QALAT, Afghanistan Dec. 1, 2009— -- Skimming the surface of southern Afghanistan's red desert in a small helicopter, Natalie Mallicoat quickly pauses, angles the nose downwards, blasts a missile, then banks hard right as a cloud of smoke erupts over the mountainside target.
It's become a familiar procedure for the U.S. Army captain who was so excited the first time she shot from her Kiowa that she forgot to aim.
"It was just really, really cool," she said, blue eyes sparkling and mouth breaking into a smile as she recounts the experience. "After I got over the fact that I shot rockets, it was, 'Okay I totally missed the target, now I've got to concentrate on making sure the rockets hit the target.'"
Mallicoat, 26, is one of only seven females in Afghanistan piloting the small OH 58 – or Kiowa – helicopter, a one-engine craft which darts just feet above the earth to support ground troops, often on reconnaissance missions and searching for roadside bombs. She served in Iraq before arriving in Afghanistan last spring with the 82nd Airborne.
Women in the military have been allowed to fly attack helicopters for little more than a decade and since then a small but growing number of female soldiers have chosen this path – one of the few that allows them to engage in direct combat.
For Mallicoat, who is based out of Ft. Bragg in North Carolina, the decision to join the military was made at a young age. Her father, a school teacher, encouraged both her and her brother, who is also in the military, to serve their country.
The desire to fly came from her fascination with seeing the world from a different perspective – and knowing the impact World War II pilots had from above.
As she progressed through flight school, instructors told her to choose the aircraft which best suited her temperament. (Plus her father hoped she'd choose an airframe one with guns.) The Kiowa was a perfect fit.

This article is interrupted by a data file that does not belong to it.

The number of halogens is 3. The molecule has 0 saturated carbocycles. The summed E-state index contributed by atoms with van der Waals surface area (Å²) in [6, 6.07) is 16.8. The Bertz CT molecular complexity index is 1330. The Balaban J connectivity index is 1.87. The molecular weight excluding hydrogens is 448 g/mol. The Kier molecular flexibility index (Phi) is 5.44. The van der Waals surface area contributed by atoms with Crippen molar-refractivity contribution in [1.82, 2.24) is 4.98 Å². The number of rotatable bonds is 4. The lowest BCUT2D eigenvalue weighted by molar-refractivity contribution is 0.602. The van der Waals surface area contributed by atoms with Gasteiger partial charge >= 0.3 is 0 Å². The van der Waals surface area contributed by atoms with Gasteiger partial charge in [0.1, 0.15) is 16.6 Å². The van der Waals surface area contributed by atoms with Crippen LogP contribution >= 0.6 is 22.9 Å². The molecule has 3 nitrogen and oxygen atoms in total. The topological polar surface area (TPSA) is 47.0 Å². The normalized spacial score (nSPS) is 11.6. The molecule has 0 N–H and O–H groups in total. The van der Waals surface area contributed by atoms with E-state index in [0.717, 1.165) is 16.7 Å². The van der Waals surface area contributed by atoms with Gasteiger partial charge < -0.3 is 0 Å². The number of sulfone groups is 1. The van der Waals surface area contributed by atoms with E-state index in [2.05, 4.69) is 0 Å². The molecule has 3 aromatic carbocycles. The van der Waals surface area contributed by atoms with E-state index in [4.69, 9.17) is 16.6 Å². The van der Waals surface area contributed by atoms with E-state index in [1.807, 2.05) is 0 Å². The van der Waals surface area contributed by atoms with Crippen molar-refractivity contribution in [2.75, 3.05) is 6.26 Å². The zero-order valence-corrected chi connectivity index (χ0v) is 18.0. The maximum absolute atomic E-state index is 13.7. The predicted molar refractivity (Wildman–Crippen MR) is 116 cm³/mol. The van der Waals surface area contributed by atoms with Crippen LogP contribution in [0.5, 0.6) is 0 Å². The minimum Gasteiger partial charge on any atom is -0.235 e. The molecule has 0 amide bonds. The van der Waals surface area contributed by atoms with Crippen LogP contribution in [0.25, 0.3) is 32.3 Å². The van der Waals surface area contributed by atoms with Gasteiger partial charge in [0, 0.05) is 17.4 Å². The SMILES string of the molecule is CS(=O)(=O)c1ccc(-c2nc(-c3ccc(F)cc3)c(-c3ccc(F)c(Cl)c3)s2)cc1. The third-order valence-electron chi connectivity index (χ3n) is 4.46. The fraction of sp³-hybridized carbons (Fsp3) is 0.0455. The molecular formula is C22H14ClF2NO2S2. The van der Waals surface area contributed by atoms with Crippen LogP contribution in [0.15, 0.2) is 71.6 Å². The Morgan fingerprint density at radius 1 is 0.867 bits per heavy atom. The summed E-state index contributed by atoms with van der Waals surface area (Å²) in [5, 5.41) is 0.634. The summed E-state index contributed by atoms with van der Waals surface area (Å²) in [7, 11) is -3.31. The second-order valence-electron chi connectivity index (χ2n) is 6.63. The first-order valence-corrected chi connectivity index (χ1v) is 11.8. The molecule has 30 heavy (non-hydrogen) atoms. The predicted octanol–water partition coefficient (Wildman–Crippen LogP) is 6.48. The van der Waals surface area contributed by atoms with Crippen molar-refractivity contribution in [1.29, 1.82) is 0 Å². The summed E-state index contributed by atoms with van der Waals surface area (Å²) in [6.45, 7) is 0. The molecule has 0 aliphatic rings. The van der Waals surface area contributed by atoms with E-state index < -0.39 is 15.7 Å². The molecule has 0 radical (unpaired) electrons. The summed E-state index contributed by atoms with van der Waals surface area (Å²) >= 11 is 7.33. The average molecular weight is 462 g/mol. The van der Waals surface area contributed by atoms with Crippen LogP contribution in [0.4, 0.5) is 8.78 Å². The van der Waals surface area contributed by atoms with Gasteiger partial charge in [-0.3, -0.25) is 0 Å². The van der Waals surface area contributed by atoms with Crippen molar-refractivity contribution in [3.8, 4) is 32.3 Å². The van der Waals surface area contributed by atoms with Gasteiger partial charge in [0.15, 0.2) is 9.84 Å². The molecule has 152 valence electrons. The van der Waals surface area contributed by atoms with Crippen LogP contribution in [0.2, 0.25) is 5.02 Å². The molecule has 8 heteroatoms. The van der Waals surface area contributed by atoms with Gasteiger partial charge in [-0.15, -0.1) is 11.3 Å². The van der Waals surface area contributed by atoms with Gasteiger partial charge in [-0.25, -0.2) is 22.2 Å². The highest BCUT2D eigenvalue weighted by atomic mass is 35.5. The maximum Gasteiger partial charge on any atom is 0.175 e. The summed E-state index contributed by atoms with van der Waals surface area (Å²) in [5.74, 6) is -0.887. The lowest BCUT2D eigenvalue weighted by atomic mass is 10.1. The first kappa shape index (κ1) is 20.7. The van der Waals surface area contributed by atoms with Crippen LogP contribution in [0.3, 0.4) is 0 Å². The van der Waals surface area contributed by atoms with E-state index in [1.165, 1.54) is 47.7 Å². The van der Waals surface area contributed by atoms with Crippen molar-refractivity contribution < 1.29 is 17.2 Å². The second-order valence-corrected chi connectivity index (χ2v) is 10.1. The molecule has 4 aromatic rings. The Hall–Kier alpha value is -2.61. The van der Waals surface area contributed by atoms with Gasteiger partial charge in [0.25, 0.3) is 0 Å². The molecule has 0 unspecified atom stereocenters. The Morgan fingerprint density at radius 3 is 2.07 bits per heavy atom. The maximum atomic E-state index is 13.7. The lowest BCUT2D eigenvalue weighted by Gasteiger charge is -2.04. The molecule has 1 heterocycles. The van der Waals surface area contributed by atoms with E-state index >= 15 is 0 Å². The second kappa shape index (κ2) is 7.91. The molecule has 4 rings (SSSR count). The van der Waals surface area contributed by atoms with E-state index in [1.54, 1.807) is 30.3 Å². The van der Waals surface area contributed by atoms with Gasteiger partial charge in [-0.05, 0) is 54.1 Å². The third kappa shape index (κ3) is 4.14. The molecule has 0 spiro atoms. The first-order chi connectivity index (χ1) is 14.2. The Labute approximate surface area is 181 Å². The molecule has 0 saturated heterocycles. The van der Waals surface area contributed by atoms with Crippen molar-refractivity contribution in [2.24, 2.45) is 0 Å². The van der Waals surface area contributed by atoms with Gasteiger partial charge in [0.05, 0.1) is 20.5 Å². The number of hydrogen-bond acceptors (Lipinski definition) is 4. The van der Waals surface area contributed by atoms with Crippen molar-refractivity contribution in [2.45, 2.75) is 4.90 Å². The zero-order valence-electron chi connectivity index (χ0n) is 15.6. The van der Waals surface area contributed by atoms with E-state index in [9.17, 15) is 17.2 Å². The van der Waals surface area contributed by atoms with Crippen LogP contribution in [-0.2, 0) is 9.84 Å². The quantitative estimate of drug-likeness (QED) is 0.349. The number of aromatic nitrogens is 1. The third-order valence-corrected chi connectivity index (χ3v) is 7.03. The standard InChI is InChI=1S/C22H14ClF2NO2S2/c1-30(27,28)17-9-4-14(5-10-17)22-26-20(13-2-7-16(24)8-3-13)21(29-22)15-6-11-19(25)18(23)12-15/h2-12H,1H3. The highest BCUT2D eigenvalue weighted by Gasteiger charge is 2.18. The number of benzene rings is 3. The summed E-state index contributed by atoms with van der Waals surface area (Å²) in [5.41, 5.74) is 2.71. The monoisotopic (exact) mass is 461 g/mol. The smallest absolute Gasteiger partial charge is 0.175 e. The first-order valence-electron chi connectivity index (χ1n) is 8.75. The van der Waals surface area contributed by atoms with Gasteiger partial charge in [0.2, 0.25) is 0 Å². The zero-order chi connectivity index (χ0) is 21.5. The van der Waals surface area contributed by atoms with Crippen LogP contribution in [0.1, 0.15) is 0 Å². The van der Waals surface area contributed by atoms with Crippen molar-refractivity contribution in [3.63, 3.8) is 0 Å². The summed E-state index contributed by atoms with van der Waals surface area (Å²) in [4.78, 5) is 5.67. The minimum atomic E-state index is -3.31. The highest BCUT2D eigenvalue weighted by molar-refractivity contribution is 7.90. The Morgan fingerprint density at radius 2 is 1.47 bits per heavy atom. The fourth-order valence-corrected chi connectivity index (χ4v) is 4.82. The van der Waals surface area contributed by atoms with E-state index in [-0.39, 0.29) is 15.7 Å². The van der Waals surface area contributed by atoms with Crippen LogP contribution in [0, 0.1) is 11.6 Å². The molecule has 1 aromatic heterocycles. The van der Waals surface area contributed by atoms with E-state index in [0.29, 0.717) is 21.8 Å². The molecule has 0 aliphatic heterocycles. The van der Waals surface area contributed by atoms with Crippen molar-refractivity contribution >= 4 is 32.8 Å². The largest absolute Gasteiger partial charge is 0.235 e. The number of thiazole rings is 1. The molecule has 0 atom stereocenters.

Unarmed Helicopter Pilots Called "Vegetarians"
"We have a pretty intimate relationship with the ground commander and being their eyes and ears in the sky before they go out, while they're out conducting their mission, and after they leave," she said. "I wanted to have more impact on the battlefield than some of the other aircraft I thought offered."
Pilots are a competitive breed and the rivalry between each aircraft is intense. Blackhawk aviators make fun of the Kiowa for having less power and little protective armor, something at which Mallicoat scoffs.
"Vegetarians!" she says, using the phrase that refers to helicopters without weapons systems.
Mallicoat's husband is a soldier who will soon deploy to Afghanistan. It's something, she admits, that worries her.
"There's a lot of ground units that we do support and a lot of guys that have given their life, so when you're overhead of those guys it kind of makes it hard for me to want my husband to come over here, even though he's going to totally, you know, kinda-sorta disregard what I'm saying," she said.
"I try to warn him, too. 'Oh you need to start thinking about this and thinking about that. Oh what would you do with this? He's like Natalie, I got it. I got it Natalie. I'm good to go. I got it.' It's kind of funny, I'm like the worrying mom here."
If Mallicoat faces discrimination, it has more to do with jokes about her hair color – long, blonde and belonging on a television commercial for shampoo – or her height. Her colleagues complain about having to adjust the foot pedals after her 5'3" frame flies.
"If she could see over the dash it would be better," one pilot joked, then quickly added a simple, but high compliment, "But she's an all right stick."
Since Lt. Col. Carey Wagen began flying in the early 1990s, the situation for female pilots has changed tremendously.
Wagen, 40, is the first female battalion commander in the 82nd Combat Aviation Brigade. Her role as Task Force Commander of Task Force Corsair is one she has looked forward to her entire career.